Hi Britton and Stephen,
I believe John Wise had written some star particle convenience
routines. Also, the Enzo hierarchy object has the property num_stars,
which accumulates the values of NumberOfStarParticles (which I think
we should make an array, like particle_count.) For instance, in
RD0005, num_stars is set to 351.
More generally, I do agree that having convenience functions is a
useful thing. I've made a few short forays, but none have ever really
been successful. It's hard to get a simple API that covers a lot of
ground, while avoiding being confusing to the user or to other
(The first empirical law of yt seems to be: function arguments will
seek to expand until they fill an entire file ...)
But, I agree: there is a *huge* amount of functionality that is, just
now, very difficult to provide access to without boilerplate code. So
what I think might be most helpful and productive is if we brainstorm
a set of functionality that would be good to provide access to, and
maybe a proposed way of providing that functionality.
So ... what would this set of convenience functions look like?
On Sat, Dec 11, 2010 at 7:28 AM, Britton Smith <brittonsmith(a)gmail.com> wrote:
I agree that this information, specifically the current number of star
particles, should be easy to get at. Maybe the solution should be on the
enzo side instead of the yt side, as in maybe enzo should be carrying that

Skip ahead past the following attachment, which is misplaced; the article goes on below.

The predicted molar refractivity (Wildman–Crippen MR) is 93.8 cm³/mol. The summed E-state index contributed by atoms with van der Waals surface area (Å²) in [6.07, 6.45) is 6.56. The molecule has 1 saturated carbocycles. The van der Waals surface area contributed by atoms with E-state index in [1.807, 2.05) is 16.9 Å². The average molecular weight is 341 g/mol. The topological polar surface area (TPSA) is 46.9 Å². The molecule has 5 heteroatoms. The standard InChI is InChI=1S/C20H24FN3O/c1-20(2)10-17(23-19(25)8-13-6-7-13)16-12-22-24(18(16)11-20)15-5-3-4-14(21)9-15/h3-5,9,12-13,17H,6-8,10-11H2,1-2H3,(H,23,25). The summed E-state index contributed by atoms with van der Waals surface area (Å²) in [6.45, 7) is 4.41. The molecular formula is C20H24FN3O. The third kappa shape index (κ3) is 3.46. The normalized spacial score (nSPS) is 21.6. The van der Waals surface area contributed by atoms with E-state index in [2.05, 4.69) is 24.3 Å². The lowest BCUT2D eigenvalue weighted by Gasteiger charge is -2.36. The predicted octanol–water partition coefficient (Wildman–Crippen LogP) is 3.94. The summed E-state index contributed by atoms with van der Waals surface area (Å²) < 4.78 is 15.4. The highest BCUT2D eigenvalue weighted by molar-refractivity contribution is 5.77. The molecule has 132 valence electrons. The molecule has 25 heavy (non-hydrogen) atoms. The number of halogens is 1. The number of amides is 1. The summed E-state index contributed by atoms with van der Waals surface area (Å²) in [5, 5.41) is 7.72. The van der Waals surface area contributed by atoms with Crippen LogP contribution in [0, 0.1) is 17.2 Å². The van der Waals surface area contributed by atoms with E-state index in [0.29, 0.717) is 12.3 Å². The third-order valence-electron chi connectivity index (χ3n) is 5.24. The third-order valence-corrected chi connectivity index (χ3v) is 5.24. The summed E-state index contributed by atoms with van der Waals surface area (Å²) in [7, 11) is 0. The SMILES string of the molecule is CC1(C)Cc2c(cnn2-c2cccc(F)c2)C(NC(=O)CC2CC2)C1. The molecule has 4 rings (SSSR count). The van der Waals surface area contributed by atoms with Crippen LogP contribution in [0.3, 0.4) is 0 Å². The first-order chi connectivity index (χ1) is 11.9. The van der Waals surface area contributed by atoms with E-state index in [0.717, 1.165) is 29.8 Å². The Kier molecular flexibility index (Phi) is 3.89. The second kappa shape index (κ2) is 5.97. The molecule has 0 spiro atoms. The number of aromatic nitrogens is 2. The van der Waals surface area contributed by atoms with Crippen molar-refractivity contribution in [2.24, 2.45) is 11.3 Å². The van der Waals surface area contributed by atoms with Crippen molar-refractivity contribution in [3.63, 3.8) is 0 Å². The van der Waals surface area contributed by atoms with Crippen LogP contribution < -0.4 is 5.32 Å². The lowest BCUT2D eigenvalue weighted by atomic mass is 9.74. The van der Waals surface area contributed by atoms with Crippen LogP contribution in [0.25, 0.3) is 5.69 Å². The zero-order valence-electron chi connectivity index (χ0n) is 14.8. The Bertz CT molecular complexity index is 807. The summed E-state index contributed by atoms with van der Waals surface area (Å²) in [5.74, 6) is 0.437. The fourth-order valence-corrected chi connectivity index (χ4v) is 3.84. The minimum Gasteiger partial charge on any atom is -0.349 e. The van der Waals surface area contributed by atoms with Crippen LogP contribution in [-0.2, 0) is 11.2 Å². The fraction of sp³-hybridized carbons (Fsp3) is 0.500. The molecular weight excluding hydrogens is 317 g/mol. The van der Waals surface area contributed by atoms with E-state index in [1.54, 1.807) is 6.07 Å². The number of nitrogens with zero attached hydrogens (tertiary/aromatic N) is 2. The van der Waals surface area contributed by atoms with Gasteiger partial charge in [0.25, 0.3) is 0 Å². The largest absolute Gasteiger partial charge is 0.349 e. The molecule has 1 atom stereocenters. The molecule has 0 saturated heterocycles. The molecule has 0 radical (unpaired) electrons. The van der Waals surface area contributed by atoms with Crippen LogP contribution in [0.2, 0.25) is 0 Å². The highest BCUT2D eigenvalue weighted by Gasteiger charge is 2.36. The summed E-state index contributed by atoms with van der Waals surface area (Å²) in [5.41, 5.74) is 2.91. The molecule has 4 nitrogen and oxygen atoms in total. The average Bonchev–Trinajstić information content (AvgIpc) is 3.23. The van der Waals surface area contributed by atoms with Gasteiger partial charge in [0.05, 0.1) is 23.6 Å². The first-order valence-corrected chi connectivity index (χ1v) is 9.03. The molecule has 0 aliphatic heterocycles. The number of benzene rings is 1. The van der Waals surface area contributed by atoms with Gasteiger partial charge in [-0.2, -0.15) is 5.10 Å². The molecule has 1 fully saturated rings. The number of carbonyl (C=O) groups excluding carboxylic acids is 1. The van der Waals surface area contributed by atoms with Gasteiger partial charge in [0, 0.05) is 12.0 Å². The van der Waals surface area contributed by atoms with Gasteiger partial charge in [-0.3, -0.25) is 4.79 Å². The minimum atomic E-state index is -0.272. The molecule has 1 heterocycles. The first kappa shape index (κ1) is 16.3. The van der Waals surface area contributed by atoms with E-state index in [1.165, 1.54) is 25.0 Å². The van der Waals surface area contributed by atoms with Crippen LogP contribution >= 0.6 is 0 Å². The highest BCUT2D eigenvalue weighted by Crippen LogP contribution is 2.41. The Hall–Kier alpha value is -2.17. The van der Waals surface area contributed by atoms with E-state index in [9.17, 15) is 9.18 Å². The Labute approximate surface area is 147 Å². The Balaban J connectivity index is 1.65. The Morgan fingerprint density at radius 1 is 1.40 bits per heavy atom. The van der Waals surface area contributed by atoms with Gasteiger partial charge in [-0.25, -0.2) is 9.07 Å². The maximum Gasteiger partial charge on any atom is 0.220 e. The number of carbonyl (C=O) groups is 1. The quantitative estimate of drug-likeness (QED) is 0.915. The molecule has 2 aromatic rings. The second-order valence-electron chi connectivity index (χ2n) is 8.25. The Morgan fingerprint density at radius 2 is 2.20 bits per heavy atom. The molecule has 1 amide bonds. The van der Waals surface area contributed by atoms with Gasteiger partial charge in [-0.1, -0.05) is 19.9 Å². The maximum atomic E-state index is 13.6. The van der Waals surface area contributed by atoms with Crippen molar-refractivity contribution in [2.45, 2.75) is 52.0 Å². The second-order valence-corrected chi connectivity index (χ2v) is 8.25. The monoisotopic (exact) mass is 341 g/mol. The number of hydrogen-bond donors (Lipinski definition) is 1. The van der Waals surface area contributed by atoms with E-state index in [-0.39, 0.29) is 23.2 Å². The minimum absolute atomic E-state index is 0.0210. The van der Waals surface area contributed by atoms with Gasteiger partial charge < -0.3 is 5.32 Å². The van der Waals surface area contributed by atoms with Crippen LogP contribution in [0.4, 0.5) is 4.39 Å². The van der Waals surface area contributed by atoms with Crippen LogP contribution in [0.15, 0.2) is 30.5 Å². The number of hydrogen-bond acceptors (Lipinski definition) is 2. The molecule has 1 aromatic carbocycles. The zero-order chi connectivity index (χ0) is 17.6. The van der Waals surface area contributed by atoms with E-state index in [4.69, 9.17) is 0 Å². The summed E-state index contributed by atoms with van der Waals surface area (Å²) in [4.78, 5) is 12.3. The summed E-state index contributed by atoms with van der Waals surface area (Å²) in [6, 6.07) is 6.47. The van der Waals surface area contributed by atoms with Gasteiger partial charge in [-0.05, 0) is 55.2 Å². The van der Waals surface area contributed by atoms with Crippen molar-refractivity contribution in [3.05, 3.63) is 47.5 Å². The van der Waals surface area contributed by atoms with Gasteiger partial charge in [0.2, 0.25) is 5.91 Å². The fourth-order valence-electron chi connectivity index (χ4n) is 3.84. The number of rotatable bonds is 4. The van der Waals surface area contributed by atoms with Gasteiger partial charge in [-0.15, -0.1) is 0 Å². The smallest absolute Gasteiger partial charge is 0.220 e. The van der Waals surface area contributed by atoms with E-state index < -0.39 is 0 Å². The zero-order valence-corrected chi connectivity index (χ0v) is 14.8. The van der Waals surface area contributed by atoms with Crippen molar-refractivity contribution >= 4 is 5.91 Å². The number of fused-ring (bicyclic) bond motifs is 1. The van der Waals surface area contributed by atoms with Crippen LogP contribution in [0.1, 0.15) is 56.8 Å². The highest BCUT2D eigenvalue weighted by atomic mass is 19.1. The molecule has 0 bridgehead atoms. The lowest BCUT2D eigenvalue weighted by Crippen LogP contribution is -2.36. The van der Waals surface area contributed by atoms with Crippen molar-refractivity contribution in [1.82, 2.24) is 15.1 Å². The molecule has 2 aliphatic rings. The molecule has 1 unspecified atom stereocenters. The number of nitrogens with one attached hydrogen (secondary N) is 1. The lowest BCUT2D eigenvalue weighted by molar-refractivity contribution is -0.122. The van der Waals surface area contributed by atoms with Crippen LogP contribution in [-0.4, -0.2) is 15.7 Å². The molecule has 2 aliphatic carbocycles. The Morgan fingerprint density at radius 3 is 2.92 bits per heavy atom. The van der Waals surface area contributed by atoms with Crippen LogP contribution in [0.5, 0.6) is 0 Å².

around as a variable that can easily be made an attribute to the pf or put
in the pf.parameters dict. I'm just wondering if that may just be easier.
Just a thought.
On Fri, Dec 10, 2010 at 7:28 PM, Stephen Skory <stephenskory(a)yahoo.com>
> Hi all,
> after my conversation on -users with Matt, and the recent investigations
> of inline yt, a thought occurs to me. The whole point of the conversation
> was that I would like to do some inline analysis of a simulation with
> star(s). As a zero-order test, the analysis shouldn't run if there are no
> stars, so I wanted to find out how many stars there are. But as the
> conversation revealed, it isn't simple/blindingly obvious to do that kind of
> calculation in a way that works in serial, parallel, and inline, e.g. with
> derived quantities.
> How do we feel about my writing a set of convenience functions that make
> these simple calculations easy? This shouldn't be comprehensive, just things
> that might come up often. Thoughts?
> Stephen Skory
> 510.621.3687 (google voice)
> Yt-dev mailing list
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